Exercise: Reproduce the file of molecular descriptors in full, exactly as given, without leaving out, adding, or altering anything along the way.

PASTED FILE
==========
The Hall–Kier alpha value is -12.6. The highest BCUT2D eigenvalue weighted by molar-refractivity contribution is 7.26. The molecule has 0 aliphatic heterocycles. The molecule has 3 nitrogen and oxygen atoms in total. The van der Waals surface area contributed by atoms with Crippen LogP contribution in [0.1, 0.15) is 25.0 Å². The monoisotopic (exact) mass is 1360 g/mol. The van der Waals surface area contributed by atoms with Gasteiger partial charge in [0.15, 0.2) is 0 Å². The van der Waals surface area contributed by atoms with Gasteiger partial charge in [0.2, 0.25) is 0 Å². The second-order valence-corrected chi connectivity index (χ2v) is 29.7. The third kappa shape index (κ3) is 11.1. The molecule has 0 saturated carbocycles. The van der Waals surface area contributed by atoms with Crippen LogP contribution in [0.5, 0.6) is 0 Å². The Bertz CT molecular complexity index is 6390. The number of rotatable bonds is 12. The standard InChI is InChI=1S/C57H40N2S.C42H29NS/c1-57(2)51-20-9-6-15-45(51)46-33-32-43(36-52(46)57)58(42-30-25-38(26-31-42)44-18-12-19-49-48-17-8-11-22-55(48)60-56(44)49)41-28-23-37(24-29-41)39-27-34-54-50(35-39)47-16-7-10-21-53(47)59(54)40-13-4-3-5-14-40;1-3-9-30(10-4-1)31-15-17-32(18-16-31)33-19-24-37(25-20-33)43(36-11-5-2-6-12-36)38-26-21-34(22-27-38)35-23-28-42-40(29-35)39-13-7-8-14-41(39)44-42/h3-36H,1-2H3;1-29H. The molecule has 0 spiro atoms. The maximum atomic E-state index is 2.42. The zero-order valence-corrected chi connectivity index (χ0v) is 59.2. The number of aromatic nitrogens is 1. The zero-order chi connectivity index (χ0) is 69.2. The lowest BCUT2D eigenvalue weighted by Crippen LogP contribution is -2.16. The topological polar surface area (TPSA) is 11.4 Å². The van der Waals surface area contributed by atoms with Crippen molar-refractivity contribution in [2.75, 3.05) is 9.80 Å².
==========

The Hall–Kier alpha value is -12.6. The highest BCUT2D eigenvalue weighted by molar-refractivity contribution is 7.26. The molecule has 0 aliphatic heterocycles. The molecule has 3 nitrogen and oxygen atoms in total. The van der Waals surface area contributed by atoms with Crippen LogP contribution in [0.1, 0.15) is 25.0 Å². The monoisotopic (exact) mass is 1360 g/mol. The van der Waals surface area contributed by atoms with Gasteiger partial charge in [0.15, 0.2) is 0 Å². The van der Waals surface area contributed by atoms with Gasteiger partial charge in [0.2, 0.25) is 0 Å². The second-order valence-corrected chi connectivity index (χ2v) is 29.7. The third kappa shape index (κ3) is 11.1. The molecule has 0 saturated carbocycles. The van der Waals surface area contributed by atoms with Crippen LogP contribution in [0.5, 0.6) is 0 Å². The Bertz CT molecular complexity index is 6390. The number of rotatable bonds is 12. The standard InChI is InChI=1S/C57H40N2S.C42H29NS/c1-57(2)51-20-9-6-15-45(51)46-33-32-43(36-52(46)57)58(42-30-25-38(26-31-42)44-18-12-19-49-48-17-8-11-22-55(48)60-56(44)49)41-28-23-37(24-29-41)39-27-34-54-50(35-39)47-16-7-10-21-53(47)59(54)40-13-4-3-5-14-40;1-3-9-30(10-4-1)31-15-17-32(18-16-31)33-19-24-37(25-20-33)43(36-11-5-2-6-12-36)38-26-21-34(22-27-38)35-23-28-42-40(29-35)39-13-7-8-14-41(39)44-42/h3-36H,1-2H3;1-29H. The molecule has 0 spiro atoms. The maximum atomic E-state index is 2.42. The zero-order valence-corrected chi connectivity index (χ0v) is 59.2. The number of aromatic nitrogens is 1. The zero-order chi connectivity index (χ0) is 69.2. The lowest BCUT2D eigenvalue weighted by Crippen LogP contribution is -2.16. The topological polar surface area (TPSA) is 11.4 Å². The van der Waals surface area contributed by atoms with Crippen molar-refractivity contribution in [2.75, 3.05) is 9.80 Å².